President Obama’s 68-year-old uncle, Onyango Obama, got at least another 10 months in the U.S. after an immigration judge in Boston set a deportation hearing date for Dec. 3 to determine whether he will be returned to Kenya.
Onyango Obama has been living in the U.S. without documentation for nearly 50 years, ever since he arrived in October 1963 at age 17 to enroll in a Cambridge, Mass., boys school, according to a report in the Boston Globe. Although federal records show he was supposed to have left the U.S. by Dec. 24, 1970, Obama never went back to Kenya.
Earlier this week President Obama revealed his plans for sweeping immigration reform, including a path to citizenship for the more than 11 million undocumented immigrants. The case of his uncle Onyango shows how personal the issue is for the president. Although he wasn’t as close to his father’s side of the family — during his childhood Obama barely saw his father, who died in a car crash in Kenya in 1982 — the president has many family members who come from outside the U.S.
Onyango had a deportation order issued against him 21 years ago, but he didn’t obey it, staying in the U.S. and working in Massachusetts as a liquor store manager. But he popped up on the radar screen of the authorities in August 2011, when he was arrested on drunk driving charges.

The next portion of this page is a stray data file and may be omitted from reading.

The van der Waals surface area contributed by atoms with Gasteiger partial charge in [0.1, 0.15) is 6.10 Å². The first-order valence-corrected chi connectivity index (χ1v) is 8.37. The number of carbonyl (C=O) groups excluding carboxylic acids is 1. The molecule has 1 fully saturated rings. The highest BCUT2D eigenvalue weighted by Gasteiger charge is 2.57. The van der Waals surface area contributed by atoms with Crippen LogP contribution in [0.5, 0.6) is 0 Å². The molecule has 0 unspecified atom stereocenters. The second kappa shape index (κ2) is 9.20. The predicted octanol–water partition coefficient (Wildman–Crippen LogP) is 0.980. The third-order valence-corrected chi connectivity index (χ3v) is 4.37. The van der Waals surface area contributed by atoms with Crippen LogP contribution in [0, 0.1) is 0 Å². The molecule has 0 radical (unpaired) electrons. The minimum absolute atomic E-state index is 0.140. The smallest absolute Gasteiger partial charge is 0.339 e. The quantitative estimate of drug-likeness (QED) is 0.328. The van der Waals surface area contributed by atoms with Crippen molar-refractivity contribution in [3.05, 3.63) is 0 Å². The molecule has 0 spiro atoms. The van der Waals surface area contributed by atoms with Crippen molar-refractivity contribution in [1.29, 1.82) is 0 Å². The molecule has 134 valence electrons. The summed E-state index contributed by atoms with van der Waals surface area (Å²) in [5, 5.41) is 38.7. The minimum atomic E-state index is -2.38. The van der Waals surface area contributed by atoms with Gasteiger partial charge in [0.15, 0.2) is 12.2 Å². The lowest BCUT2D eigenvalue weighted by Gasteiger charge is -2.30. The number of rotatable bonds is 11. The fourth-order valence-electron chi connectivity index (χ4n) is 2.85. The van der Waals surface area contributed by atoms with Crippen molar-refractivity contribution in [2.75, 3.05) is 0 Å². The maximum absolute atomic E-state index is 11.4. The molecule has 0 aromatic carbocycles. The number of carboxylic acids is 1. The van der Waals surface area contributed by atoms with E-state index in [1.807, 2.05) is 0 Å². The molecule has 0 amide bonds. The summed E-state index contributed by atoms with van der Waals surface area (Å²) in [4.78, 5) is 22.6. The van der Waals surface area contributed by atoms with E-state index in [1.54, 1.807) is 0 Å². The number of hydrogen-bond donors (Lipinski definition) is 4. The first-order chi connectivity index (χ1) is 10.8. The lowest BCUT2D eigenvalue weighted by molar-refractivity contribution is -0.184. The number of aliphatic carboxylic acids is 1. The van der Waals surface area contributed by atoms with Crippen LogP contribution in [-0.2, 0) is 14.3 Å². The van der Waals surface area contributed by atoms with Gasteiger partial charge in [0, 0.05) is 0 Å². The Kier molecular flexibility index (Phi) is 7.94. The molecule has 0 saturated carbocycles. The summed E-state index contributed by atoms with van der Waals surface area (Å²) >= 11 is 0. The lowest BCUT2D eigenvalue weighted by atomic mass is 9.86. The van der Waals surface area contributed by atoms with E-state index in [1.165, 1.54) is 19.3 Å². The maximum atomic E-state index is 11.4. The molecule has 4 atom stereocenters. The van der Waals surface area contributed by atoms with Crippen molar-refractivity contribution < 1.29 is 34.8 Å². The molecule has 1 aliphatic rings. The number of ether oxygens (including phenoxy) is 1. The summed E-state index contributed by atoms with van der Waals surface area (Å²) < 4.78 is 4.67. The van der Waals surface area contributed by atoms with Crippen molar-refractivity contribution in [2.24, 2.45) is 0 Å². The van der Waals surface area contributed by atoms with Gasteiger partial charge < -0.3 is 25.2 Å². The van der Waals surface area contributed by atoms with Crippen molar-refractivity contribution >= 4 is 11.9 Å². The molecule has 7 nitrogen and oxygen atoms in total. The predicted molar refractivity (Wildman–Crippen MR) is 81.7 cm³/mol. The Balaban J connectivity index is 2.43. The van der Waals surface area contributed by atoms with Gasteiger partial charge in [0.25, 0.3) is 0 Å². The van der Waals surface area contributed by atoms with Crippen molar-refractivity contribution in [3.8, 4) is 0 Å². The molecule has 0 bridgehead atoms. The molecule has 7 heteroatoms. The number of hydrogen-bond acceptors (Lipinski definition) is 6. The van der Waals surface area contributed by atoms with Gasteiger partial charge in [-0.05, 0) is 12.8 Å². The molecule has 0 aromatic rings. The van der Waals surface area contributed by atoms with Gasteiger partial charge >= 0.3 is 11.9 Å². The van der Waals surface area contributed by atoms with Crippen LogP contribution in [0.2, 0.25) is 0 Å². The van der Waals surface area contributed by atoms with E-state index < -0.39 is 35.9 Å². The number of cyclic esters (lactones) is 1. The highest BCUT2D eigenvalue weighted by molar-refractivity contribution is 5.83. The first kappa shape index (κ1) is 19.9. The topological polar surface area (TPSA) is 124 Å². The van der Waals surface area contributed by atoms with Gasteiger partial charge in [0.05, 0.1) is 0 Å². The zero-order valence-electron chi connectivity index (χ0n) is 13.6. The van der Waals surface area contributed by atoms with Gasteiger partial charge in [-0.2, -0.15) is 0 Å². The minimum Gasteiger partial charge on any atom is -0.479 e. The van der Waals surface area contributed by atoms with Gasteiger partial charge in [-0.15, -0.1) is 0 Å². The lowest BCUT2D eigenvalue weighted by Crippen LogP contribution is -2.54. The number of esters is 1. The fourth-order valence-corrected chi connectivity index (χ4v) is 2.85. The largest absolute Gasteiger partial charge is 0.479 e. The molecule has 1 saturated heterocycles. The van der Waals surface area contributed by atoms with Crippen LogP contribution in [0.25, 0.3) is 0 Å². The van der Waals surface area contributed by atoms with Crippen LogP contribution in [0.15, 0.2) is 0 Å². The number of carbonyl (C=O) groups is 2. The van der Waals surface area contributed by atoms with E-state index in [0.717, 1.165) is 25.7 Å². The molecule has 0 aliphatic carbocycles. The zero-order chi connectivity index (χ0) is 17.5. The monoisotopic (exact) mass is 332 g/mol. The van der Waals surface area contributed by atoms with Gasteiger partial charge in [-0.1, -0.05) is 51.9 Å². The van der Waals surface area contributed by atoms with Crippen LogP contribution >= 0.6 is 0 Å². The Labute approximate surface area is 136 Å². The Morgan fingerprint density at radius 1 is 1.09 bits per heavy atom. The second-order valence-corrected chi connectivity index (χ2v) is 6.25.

After his arrest, he said to police in Framingham, “I think I will call the White House.”
Onyango is seeking the same resolution as the president’s aunt, Zeituni Onyango, another undocumented immigrant in the U.S. who was granted asylum in 2010, based in part on the exposure her case received, according to the Globe. She had been living illegally in the United States in Boston public housing, working as a computer programmer, when her status was leaked to the media just before Obama was elected in 2008, in an effort to embarrass him.
The uncle’s case is being handled by the same veteran immigration judge, Leonard I. Shapiro, a Republican appointee.
At the hearing, Onyango was part of a crowd of more than 30 immigrants from Pakistan, Guatemala and Uganda who were facing hearings. After the judge’s ruling setting the December date, Onyango Obama’s attorney, Scott Bratton, told reporters that his client’s long-term goal is to remain in the United States.
“Everybody wants to stay in America,’’ said Bratton. “Hopefully, on Dec. 3, the case will be over.’’
There have been criticisms in Boston that Onyango Obama, the president’s father’s half-brother, appears to be getting special treatment because he was released from immigration detention quickly after his arrest, despite the outstanding deportation order, and then secured a federal work permit and a state hardship driver’s license, since his own was temporarily revoked, so that he could return to work at a liquor store.